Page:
What I love about teaching is pointing students toward new knowledge and experience. As a teacher I am not supposed to be the centre of attention. Yet I stood before my students the other week and asked them to pay attention to me talk about myself.
Here’s the context: Grade 12 students study the meaning of hope and suffering. In our class we followed the journey of Ed Dobson, a Christian pastor diagnosed with ALS. He was brutally honest about the despair and anger he experienced, as well as the hard work he needed to do to accept hope in his situation. In response, I asked students a number of personal questions inviting them to reflect on instances when they experienced hope in the midst of suffering that they could connect with Ed’s.
We did not share in class because I could not make a safe enough space for my students to express to each other what I was asking them to call to mind. As a teacher on the front line of widespread social problems, I know some of the burdens they carry and marvel at them. A general, open discussion in class would not honour the depth of their stories.
So I told mine.
I intentionally shared some of the most vulnerable moments from my life, seeking to provide a living human being that my students could connect to their lives and Ed’s life. The great lie of suffering is that we are alone. The best I could offer was the assurance that in spite of my professional (mostly) appearance, I too had suffered.
Some of my stories told of the hope I had finally seen fulfilled; some told of hope veiled.
I knew my students could have reacted in any way to my stories: indifference, cynicism, ridicule. I didn’t think they would, and they didn’t. But they could have. I offered anyway.
In fact, the story, our stories, my story, became an important and revered location for each of us to make meaning of our lives that really matters. Because storytelling is the quintessential human activity, it became the place where we experienced human connection.
Sometimes I get nervous about opening the classroom to students’ lives. Besides the work involved in creating and maintaining a safe space for students to volunteer their stories, I fear the temptation to share superficially.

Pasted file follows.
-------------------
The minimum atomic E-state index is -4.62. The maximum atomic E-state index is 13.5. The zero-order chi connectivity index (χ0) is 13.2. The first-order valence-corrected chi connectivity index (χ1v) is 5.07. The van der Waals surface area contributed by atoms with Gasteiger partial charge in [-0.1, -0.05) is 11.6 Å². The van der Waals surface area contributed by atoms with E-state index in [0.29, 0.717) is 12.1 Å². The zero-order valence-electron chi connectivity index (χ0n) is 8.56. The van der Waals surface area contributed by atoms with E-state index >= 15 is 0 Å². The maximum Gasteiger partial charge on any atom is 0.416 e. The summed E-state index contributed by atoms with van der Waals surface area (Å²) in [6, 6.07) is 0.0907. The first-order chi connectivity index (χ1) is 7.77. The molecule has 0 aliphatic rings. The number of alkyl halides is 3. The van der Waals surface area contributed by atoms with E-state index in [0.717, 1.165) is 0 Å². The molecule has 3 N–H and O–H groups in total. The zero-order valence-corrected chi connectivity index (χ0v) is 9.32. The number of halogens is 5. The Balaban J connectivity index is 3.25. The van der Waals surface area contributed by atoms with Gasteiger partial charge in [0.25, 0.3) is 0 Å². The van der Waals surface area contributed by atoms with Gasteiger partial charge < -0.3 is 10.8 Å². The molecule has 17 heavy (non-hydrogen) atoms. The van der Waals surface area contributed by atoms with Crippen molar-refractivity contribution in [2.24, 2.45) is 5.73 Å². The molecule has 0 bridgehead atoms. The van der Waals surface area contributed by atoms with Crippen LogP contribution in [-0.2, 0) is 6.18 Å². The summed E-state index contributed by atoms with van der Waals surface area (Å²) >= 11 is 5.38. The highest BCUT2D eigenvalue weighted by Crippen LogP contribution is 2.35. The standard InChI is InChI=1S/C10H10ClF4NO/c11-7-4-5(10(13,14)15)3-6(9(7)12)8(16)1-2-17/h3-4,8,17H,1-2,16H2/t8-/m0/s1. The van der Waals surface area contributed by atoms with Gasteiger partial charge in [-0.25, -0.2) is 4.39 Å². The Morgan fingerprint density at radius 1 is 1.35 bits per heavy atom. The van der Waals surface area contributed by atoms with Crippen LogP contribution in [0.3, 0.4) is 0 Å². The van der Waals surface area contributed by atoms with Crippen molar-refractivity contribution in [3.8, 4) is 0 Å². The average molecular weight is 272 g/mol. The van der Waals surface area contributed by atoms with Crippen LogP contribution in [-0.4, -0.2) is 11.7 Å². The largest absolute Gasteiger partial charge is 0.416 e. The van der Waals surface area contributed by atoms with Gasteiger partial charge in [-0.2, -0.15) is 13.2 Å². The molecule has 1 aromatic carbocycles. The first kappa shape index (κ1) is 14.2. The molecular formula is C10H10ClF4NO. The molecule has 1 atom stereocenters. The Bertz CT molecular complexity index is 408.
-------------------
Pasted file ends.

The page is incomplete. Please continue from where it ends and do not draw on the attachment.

Or, I fear we will become so drawn into personal experience that I fail to provide students with the “big picture,” the ever-unfolding dramatic history of salvation, experienced in the specific human lives of today and always. We can get so locked up in our first-person point of view, we can forget the Author of our existence has revealed the origin, destination and meaning of each of our lives.
From the very beginning we have told stories to each other — the genesis of liturgy and Sacred Scripture — of seeking and finding that continuing action of he who made all that is. We cannot find him any other way than in a progression of events that has its own integral meaning — through a story.
So, we have always told stories. From cave paintings to Grimm’s Fairy Tales to last weekend’s exploits to the data of the scientific method, we seek the meaning of our progression through events. Where religious education provides its irreplaceable value is in its capacity to weave the individual and social stories of today within a loom that holds an eternal tapestry.
I finished my story for the day. My students paused and absorbed it. Within them, they had the opportunity to find where their stories of suffering and of hope brought them belonging, and not isolation. They had the space to look at and care for their own stories. Ed’s and my faith, broken and limping as it is, shows them trust and gratitude is possible for them, for all.
As the young mother with incurable cancer in Oregon who chooses to live puts it, “A story’s end changes the meaning of every page.”
Oh, right. I never was at the centre of attention.
LeBlanc is the author of Clarifying the Confusion of Purposes: Religious Educational Objectives and the New Taxonomy of Learning. He can be found at BigPictureSmallSteps.com